"Earl" Not a Nickname for Pianist Hines
In my daily reading of the many news stories related to jazz, I came across this curious quote:
As the late Frank Johnson pointed out: "They all know Duke Ellington, Count Basie and Earl Hines, so they assume Lord Deedes is another jazz musician."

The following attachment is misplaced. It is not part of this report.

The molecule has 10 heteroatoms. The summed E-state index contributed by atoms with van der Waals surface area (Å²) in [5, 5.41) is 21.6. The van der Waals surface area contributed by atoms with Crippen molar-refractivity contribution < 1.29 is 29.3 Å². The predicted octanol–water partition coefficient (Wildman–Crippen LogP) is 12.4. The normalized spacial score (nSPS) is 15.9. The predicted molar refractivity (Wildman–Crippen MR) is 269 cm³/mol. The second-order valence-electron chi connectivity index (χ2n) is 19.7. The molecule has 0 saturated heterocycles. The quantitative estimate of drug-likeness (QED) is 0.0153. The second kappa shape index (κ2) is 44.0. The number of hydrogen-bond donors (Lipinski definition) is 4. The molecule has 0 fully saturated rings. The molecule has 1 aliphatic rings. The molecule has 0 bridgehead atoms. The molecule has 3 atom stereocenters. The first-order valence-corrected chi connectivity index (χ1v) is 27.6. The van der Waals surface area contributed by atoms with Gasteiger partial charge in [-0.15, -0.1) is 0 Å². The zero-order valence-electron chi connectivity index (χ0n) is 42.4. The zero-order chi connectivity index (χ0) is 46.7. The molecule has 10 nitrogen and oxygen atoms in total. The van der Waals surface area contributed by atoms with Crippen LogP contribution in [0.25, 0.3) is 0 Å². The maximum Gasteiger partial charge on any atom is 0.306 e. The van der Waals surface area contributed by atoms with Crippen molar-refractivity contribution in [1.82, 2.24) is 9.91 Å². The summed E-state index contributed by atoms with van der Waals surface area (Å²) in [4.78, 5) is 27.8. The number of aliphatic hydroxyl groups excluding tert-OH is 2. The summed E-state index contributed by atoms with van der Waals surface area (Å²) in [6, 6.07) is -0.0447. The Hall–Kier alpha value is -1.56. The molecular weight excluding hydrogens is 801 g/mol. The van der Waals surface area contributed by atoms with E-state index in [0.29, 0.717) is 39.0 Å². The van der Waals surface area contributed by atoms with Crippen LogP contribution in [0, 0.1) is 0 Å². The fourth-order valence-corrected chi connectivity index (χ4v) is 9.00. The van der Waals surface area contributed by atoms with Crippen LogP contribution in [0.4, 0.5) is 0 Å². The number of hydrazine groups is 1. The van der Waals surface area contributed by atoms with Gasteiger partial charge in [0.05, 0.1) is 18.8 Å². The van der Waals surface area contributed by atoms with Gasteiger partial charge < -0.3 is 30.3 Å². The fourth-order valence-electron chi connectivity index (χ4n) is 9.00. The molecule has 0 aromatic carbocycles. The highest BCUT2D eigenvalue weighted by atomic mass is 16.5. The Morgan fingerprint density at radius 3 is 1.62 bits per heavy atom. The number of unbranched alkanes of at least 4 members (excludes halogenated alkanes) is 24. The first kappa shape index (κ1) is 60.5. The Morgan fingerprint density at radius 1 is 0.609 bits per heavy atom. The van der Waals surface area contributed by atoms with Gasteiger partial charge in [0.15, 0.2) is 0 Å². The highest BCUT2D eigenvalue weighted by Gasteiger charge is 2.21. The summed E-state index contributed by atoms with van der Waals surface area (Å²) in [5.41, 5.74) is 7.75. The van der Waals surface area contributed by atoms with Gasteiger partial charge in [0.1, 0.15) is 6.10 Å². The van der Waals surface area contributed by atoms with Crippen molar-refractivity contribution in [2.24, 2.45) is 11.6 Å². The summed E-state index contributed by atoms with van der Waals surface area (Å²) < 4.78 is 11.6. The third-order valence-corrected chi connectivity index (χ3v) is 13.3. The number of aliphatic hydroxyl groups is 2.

Perhaps this quote might have been more acurate if the three names were Duke Ellington, Count Basie, and King Oliver, for "Earl" was not the nickname bestowed on the pianist Earl Kenneth Hines, but rather "Fatha," given to him by a radio announcer during his stint in the 1930s at the Grand Terrace Ballroom in Chicago. Earl Hines is often referred to as the "father of modern jazz piano" and also as developing an improvisational style on the piano known as the "trumpet style", as he often used octaves to get that cutting sound through the band akin in register and energy to a trumpet. His duet performance of "Weather Bird" with Louis Armstrong still remains a high point in the history of jazz recordings.